side note: i've heard if they catch you buying "log cabin" at the grocery store in maine, they take you out back and beat you with a stick.
the other day i read an article in the local paper on maple syrup etiquette, discussing the fact you should always be sure your guests receive the "good stuff" and how restaurants will actually charge you if you'd like more than the given amount. naturally this piqued my interest and i had to check this syrup situation out. as luck would have it, a few farms were going to have an early "maple weekend" on saturday; which is a whole day of celebrating this sugary sap! the next day, my fiancee and i drove an hour outside of portland to hilltop boilers to see what all the fuss was about.
i'll be honest i was overwhelmed. it was a syrup sensory overload. within seconds we had been given samples of maple fudge as well as ice cream with hot maple syrup on it! inhaling the treats we took a tour of the "sugar house," where i discovered it took 40 gallons of liquid sap to get one gallon of pure maine maple syrup. at the end of the tour they had maple whoopee pie samples; two glorious new england traditions in one amazing treat.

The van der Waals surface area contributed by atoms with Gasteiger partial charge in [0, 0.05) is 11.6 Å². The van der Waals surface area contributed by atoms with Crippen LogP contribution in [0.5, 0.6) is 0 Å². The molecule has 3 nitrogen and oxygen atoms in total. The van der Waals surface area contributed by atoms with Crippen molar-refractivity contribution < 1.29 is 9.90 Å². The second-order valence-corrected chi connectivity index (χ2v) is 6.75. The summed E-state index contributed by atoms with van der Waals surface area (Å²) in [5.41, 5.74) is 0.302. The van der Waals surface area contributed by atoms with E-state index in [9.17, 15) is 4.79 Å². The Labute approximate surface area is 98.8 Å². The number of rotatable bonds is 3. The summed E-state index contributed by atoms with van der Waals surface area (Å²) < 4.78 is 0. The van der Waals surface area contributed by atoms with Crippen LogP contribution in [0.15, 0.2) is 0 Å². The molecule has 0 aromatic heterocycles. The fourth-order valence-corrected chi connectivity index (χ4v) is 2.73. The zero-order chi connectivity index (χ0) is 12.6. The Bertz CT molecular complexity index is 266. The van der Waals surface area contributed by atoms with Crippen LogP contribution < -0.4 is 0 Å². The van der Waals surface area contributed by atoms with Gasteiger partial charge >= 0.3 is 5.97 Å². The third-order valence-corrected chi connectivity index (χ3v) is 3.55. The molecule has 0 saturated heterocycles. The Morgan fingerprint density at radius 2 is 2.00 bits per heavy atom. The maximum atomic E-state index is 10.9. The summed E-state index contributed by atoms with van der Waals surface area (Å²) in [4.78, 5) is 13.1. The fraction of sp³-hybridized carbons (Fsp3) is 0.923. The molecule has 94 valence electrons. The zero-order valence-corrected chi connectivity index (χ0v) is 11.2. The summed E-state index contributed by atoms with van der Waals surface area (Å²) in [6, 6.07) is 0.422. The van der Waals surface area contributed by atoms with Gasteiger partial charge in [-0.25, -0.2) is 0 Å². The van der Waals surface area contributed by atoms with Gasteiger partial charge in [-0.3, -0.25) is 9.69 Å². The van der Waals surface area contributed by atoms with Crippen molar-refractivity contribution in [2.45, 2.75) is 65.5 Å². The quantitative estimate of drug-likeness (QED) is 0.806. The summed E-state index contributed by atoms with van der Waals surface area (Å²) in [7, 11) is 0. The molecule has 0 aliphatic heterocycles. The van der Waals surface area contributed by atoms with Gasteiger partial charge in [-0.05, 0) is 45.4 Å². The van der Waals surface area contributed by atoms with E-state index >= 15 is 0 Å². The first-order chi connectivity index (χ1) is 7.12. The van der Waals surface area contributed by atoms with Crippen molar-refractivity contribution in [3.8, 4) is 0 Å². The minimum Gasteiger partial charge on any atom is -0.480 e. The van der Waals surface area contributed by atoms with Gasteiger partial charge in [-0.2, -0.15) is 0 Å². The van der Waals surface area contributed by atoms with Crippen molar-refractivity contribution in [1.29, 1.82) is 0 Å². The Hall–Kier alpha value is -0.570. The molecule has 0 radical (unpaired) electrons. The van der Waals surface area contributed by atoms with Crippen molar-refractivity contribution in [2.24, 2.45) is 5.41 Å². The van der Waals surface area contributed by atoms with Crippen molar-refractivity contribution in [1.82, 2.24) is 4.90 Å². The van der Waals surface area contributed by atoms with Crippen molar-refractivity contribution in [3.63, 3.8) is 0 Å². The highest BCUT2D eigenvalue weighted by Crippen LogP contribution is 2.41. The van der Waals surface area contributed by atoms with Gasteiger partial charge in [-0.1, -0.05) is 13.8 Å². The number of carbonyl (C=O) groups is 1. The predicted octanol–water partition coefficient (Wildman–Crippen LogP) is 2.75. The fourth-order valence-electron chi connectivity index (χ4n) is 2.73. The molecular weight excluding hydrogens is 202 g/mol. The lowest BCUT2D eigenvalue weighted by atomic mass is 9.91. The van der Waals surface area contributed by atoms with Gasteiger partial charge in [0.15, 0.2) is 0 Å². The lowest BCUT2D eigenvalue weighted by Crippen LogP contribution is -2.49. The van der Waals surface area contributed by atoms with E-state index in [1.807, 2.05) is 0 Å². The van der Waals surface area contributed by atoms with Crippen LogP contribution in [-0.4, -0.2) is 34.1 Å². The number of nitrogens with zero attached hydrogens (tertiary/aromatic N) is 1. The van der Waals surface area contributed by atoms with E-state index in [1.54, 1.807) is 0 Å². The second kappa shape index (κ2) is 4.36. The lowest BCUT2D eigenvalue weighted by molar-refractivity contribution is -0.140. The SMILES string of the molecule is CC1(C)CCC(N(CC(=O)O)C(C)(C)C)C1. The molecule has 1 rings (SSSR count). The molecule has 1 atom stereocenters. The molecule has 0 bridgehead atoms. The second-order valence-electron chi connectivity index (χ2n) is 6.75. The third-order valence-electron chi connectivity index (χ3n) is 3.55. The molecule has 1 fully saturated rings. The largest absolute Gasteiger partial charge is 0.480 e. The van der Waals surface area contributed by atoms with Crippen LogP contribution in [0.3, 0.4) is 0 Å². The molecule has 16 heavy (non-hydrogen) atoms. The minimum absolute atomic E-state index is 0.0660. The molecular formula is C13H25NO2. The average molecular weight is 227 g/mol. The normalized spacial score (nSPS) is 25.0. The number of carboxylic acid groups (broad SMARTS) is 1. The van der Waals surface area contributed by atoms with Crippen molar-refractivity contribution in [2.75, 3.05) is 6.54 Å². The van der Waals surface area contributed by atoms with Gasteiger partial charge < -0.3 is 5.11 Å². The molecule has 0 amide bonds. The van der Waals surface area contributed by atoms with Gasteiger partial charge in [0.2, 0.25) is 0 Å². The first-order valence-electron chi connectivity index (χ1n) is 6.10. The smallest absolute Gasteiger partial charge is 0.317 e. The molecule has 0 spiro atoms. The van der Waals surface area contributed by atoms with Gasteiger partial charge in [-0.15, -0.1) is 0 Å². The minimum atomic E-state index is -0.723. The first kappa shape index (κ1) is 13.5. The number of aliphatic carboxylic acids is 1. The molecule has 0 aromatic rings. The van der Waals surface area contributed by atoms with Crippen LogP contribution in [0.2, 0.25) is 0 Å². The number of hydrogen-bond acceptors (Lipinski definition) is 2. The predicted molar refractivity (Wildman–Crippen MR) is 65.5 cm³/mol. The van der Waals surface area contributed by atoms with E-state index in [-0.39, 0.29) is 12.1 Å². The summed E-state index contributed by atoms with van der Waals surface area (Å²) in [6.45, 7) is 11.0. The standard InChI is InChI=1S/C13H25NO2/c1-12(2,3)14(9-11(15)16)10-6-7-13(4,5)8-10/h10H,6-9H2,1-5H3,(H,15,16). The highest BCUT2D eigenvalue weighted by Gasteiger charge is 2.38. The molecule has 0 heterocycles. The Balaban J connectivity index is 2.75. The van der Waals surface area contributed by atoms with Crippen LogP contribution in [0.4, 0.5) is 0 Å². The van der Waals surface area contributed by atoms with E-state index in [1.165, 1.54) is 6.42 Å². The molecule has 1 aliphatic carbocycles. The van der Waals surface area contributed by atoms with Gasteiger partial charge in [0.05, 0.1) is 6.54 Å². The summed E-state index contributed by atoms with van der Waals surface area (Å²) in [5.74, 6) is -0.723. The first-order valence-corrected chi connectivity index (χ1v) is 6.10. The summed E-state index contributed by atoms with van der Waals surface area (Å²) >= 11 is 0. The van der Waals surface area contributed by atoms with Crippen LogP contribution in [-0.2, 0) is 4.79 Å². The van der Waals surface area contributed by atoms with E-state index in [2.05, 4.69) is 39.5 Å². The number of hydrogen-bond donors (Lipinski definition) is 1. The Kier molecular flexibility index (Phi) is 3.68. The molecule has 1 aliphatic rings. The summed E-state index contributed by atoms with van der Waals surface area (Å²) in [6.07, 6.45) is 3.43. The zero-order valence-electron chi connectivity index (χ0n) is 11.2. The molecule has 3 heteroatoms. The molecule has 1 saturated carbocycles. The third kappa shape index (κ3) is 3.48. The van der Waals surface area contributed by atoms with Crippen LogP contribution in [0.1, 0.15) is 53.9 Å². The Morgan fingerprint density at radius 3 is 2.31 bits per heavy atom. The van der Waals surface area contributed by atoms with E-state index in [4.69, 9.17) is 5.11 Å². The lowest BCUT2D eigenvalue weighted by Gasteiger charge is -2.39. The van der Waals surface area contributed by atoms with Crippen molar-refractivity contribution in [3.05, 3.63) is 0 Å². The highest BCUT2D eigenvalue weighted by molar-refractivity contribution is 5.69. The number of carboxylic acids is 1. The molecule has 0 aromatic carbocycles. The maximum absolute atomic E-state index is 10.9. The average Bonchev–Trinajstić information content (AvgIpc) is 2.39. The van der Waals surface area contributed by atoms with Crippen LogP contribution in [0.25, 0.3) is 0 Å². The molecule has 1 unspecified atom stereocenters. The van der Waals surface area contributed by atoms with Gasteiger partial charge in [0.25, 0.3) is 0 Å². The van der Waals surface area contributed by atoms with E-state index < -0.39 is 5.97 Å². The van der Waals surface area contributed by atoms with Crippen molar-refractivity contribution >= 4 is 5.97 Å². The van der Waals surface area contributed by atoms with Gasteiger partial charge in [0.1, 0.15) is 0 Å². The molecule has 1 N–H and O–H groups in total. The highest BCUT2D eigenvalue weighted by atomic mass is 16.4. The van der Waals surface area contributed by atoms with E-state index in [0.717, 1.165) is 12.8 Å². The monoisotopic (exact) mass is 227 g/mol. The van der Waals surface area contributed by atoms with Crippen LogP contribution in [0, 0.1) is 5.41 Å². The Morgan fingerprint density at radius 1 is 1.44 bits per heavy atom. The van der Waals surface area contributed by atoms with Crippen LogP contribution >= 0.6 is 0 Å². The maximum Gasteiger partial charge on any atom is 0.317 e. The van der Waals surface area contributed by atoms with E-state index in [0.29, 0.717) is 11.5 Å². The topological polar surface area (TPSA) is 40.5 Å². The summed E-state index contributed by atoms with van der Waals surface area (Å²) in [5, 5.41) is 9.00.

i ended up leaving the farm with three different bottles of maple syrup and a maple whoopie pie the size of my face. i had been seduced by the smooth sweetness of this sappy siren known as pure maine maple syrup. if that whole experience hadn't been enough to do me in, the next day we made pancakes. i'd like to say i used the syrup sparingly, but the truth is, i was basically doing maple syrup shots with a pancake glass.
well done maine, i get it now.